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As we age, we teeter -- but we could do it less


THE PEW RESEARCH Center recently reported that 60 percent of working mothers say they would prefer to work part-time.

I am not sure the numbers would be much different if you asked working fathers. Or working 50-year-olds of any description.

We all see part-time employment as the way to balance our lives between work and family, between work and recreation, between time off and money, between ambition and just a paycheck, between career and kids.

But there is another kind of balance in our lives that isn't getting the attention it deserves.

Balance, as in not falling down.

You probably think that's a problem for the elderly, and you'd be right.

Falls are the leading cause of fatal and nonfatal injuries among those 65 and older, and the No. 1 reason older adults are admitted to nursing homes, according to health statistics.

But when my yoga teacher guided our class through a couple of balance poses, even the vital 20-somethings were tipping over like trees in a hurricane.

Balance, it turns out, is a much-overlooked element of fitness.

We are all about core strength and cardiovascular strength. But, though overall fitness improves balance, we don't give it much special attention.

With balance, as in so many things, you use it or you lose it.

According to medical literature, we begin losing about five-tenths of our sense of balance every year from the age of 25 on. By the age of 40, we probably can't stand on one foot for 15 seconds with our eyes closed. (Try it.)

Where does our balance come from? And where does it go as we age?

Some scientists think balance should be considered our sixth sense, right up there with sight, hearing, touch, taste and smell.

According to Michael Schubert, who has a Ph.D in physical therapy and runs the balance clinic at Johns Hopkins Hospital, balance comes from the delicate and high-

speed cooperation of our eyes, our feet and the three tiny loops in each inner ear called the vestibular apparatus.

Inside the loops are little hairs in a fluid bath that send messages to the brain about where we are in space as those fluid levels change.

The brain, which is also getting messages from the feet and the eyes, said Schubert, in turn sends messages to the muscles to make adjustments that keep us upright.

As we age, our vision deteriorates, the vestibular system is less sensitive, we lose sensation in our feet, and our muscles and joints are less responsive to the corrections being sent by the brain.

"The hair cells in the vestibular system begin to die off and there is a reduction in the amount of information going to the brain," said Schubert.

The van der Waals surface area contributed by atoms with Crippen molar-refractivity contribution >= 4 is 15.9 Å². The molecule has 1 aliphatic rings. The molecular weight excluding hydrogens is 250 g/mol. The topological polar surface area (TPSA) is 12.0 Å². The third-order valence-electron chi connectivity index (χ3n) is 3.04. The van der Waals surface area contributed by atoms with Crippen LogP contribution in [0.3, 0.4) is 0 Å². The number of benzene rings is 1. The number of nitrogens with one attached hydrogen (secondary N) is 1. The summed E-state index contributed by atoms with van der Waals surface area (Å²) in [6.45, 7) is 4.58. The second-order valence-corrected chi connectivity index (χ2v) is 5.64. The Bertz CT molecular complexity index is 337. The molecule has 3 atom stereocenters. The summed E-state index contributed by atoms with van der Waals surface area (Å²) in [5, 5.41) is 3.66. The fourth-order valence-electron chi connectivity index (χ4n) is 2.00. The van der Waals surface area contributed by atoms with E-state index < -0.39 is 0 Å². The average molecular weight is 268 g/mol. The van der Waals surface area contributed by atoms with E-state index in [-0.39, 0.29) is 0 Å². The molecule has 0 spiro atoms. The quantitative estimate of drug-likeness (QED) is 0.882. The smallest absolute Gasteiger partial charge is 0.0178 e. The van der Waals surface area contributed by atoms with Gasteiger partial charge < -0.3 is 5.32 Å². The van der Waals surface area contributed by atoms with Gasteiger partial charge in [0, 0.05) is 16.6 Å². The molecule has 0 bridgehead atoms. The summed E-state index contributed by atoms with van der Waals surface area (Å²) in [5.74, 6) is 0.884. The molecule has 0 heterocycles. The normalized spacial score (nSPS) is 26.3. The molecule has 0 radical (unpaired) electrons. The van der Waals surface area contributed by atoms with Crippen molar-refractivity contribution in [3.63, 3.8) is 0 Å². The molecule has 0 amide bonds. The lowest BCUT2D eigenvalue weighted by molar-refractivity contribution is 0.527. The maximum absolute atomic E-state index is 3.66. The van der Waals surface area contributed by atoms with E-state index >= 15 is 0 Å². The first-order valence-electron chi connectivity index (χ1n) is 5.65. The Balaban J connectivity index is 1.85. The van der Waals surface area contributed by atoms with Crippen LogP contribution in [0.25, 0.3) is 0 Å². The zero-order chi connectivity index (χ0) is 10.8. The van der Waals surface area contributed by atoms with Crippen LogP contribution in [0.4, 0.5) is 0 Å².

The answer, he said, is to train the brain to develop different lines of communication to compensate.

"We can force the brain to find a new way to do the old task. We can keep the system sharp, and balance can improve."

Scott McCredie, in his new book Balance: In Search of the Lost Sense, suggests activities to help us maintain our balance.

Among them are the usual suspects: yoga, Pilates and strenuous walking.

Tai chi, because of its slow movement with lots of weight shifting, has become one of the most popular and most effective ways to improve balance, especially among seniors.

Even ballroom dancing and gardening are considered excellent activities for maintaining balance.

And some simple exercises at home can help: rising on tiptoes 10 times and repeating it with eyes closed; standing on one leg and lifting the other 10 times and repeating it with eyes closed; walking heel-to-toe across the room, doing it backward and doing it with eyes closed.

Heck, there are even reports, one of which was done by the USDA, that say eating a cup of blueberries everyday will help improve balance, possibly by reducing the damage of certain free radicals to the inner ear.

Maintaining our balance seems like just one more thing to add to our list of things-to-do-as-we-

age. But it might be worth it to move it toward the top of that list.

By the time we are over 60, doctors say, our finely tuned system of balance can become confused by even the simplest movements.

And fear of falling becomes so strong in us that we reduce our activity and therefore our quality of life.

"This is part of the graying of America," said Schubert. "Over the age of 64 or 65, one of the primary complaints general practitioners hear from their patients is dizziness or falling."

But even if you are not there yet -- when the curb or the steps become a terrifying challenge and the stepstool or the garden hose, deadly -- working on your balance can improve your posture and your coordination.

It can make you more confident, more graceful.

And wouldn't we all like to be a little more graceful?


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